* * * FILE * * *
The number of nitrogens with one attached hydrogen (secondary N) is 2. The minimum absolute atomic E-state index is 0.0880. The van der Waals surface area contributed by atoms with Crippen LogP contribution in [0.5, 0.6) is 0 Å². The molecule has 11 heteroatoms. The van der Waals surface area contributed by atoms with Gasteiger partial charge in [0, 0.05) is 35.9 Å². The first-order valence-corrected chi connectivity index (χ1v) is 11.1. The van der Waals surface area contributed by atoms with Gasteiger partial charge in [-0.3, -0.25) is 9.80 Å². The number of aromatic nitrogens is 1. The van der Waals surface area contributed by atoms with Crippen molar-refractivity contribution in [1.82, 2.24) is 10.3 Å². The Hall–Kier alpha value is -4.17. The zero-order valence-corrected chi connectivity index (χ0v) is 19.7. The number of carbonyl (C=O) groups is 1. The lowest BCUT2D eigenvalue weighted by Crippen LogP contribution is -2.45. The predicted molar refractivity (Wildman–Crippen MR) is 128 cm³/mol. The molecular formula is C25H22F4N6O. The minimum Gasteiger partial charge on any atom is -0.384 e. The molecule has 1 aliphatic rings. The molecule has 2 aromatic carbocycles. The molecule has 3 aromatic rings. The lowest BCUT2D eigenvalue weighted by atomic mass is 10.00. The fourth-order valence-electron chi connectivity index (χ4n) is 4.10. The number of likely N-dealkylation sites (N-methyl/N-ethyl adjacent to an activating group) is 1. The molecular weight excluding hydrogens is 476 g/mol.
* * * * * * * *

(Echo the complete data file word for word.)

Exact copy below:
The number of nitrogens with one attached hydrogen (secondary N) is 2. The minimum absolute atomic E-state index is 0.0880. The van der Waals surface area contributed by atoms with Crippen LogP contribution in [0.5, 0.6) is 0 Å². The molecule has 11 heteroatoms. The van der Waals surface area contributed by atoms with Gasteiger partial charge in [0, 0.05) is 35.9 Å². The first-order valence-corrected chi connectivity index (χ1v) is 11.1. The van der Waals surface area contributed by atoms with Gasteiger partial charge in [-0.3, -0.25) is 9.80 Å². The number of aromatic nitrogens is 1. The van der Waals surface area contributed by atoms with Crippen molar-refractivity contribution in [1.82, 2.24) is 10.3 Å². The Hall–Kier alpha value is -4.17. The zero-order valence-corrected chi connectivity index (χ0v) is 19.7. The number of carbonyl (C=O) groups is 1. The lowest BCUT2D eigenvalue weighted by Crippen LogP contribution is -2.45. The predicted molar refractivity (Wildman–Crippen MR) is 128 cm³/mol. The molecular formula is C25H22F4N6O. The minimum Gasteiger partial charge on any atom is -0.384 e. The molecule has 1 aliphatic rings. The molecule has 2 aromatic carbocycles. The molecule has 3 aromatic rings. The lowest BCUT2D eigenvalue weighted by atomic mass is 10.00. The fourth-order valence-electron chi connectivity index (χ4n) is 4.10. The number of likely N-dealkylation sites (N-methyl/N-ethyl adjacent to an activating group) is 1. The molecular weight excluding hydrogens is 476 g/mol.